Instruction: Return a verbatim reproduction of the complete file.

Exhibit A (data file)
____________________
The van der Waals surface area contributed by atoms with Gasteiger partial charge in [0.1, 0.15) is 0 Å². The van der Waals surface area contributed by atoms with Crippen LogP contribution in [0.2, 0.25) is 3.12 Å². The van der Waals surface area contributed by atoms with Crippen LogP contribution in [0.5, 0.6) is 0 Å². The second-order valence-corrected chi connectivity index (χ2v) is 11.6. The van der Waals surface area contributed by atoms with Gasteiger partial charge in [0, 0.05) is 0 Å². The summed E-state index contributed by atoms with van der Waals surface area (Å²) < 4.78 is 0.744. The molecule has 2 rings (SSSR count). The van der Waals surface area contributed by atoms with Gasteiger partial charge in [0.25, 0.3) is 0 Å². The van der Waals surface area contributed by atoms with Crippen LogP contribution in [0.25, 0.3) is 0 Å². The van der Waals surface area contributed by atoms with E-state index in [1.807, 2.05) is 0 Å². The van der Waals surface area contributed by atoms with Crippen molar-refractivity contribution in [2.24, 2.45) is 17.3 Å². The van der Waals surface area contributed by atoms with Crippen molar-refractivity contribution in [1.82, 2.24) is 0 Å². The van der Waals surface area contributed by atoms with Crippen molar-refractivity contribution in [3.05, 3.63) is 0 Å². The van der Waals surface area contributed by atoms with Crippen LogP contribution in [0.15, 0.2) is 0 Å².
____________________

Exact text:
The van der Waals surface area contributed by atoms with Gasteiger partial charge in [0.1, 0.15) is 0 Å². The van der Waals surface area contributed by atoms with Crippen LogP contribution in [0.2, 0.25) is 3.12 Å². The van der Waals surface area contributed by atoms with Crippen LogP contribution in [0.5, 0.6) is 0 Å². The second-order valence-corrected chi connectivity index (χ2v) is 11.6. The van der Waals surface area contributed by atoms with Gasteiger partial charge in [0, 0.05) is 0 Å². The summed E-state index contributed by atoms with van der Waals surface area (Å²) < 4.78 is 0.744. The molecule has 2 rings (SSSR count). The van der Waals surface area contributed by atoms with Gasteiger partial charge in [0.25, 0.3) is 0 Å². The van der Waals surface area contributed by atoms with Crippen LogP contribution in [0.25, 0.3) is 0 Å². The van der Waals surface area contributed by atoms with E-state index in [1.807, 2.05) is 0 Å². The van der Waals surface area contributed by atoms with Crippen molar-refractivity contribution in [2.24, 2.45) is 17.3 Å². The van der Waals surface area contributed by atoms with Crippen molar-refractivity contribution in [1.82, 2.24) is 0 Å². The van der Waals surface area contributed by atoms with Crippen molar-refractivity contribution in [3.05, 3.63) is 0 Å². The van der Waals surface area contributed by atoms with Crippen LogP contribution in [0.15, 0.2) is 0 Å².